In addition, investors were rewarded for enticing other investors to buy QuickX and lend the tokens to CryptoAdvice. Any income paid out to investors would either be paid out in a worthless token (QuickX) or using other investors’ money.
CryptoAdvice has since imploded, leaving investors dry, but the same “token lending” arrangement would later be re-launched and re-branded as CNexchange and “virtual minting” contracts, again offering unsustainable ‘risk-free’ returns of up to 6% monthly or 25% annually, so long as you locked up your investment and recruited others.
The Shift’s research shows that the promoters behind QuickX, CryptoAdvice and CNexchange have, most recently, again re-launched and re-branded the scam as Eazme and Riseoo.
Investors in QuickX and related ventures have, according to cautious estimates by The Shift, lost millions of US dollars.
Several aggrieved investors in QuickX-linked schemes consulted by The Shift claim to be seeking legal action against the parties involved in this scam.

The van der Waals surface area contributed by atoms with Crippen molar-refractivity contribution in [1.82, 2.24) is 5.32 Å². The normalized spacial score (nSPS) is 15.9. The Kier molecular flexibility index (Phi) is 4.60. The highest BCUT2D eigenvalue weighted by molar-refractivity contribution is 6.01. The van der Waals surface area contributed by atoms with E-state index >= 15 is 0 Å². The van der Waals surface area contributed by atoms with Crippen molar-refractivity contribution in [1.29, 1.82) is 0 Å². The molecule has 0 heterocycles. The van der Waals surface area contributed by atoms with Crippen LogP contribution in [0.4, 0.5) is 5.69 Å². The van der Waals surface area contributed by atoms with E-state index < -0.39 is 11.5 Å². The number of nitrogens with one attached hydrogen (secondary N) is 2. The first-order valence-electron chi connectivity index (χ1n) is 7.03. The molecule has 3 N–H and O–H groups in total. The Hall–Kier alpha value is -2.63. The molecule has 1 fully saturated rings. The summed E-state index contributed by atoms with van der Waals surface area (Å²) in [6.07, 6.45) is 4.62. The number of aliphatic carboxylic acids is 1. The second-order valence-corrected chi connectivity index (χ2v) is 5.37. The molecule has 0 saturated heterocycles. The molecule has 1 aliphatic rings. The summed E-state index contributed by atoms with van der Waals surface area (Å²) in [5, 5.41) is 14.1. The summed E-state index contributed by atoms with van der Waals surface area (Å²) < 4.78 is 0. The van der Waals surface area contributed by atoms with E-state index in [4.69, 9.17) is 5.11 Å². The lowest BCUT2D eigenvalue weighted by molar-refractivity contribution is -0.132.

An earlier attempt – GenArb
QuickX and CryptoAdvice were not John Dalli’s first venture in India.
A year before these were launched, in March 2017, a company called “Genius Capital Markets Ltd” (GenArb) was registered in the unlikeliest of places, Vanuatu.
It is unclear who set up this venture, but an online video of an event in Singapore shows John Dalli promoting the venture as the brainchild of a contact of his.
Mainly targeting the Indian subcontinent, GenArb promised unwitting investors in its so-called ‘Investment Pools’ guaranteed stratospheric returns starting from 5% income every ten days, provided investors let their money be locked in the pool for 390 days.
As though the sustainability of GenArb’s returns was not enough of a red flag, GenArb promised a “boost” to returns from 5% to 7% every ten days if an investor, in turn, enticed another three investors.
Marketing events were organised in Delhi, Singapore and Indonesia in the summer of 2017, including appearances by John Dalli and awards of certificates for the most gifted salespeople signed by John Dalli and Maqsood Alam, a person whom Dalli describes as his longstanding contact.
Inevitably, the events attracted persons heavily involved in the Indian Multi-level Marketing space such as Dr. Mansingh Nayak (pictured below in pink).
Then it all fell silent.
The website went offline leaving little more than sporadic complaints by defrauded investors on consumer websites about how after investing in August 2017, the company stopped responding to calls.
It is not clear what led GenArb’s founders to disappear in August 2017, but many involved in the scam, including the entire text of the website, would later resurface with QuickX and CryptoAdvice.
As would John Dalli.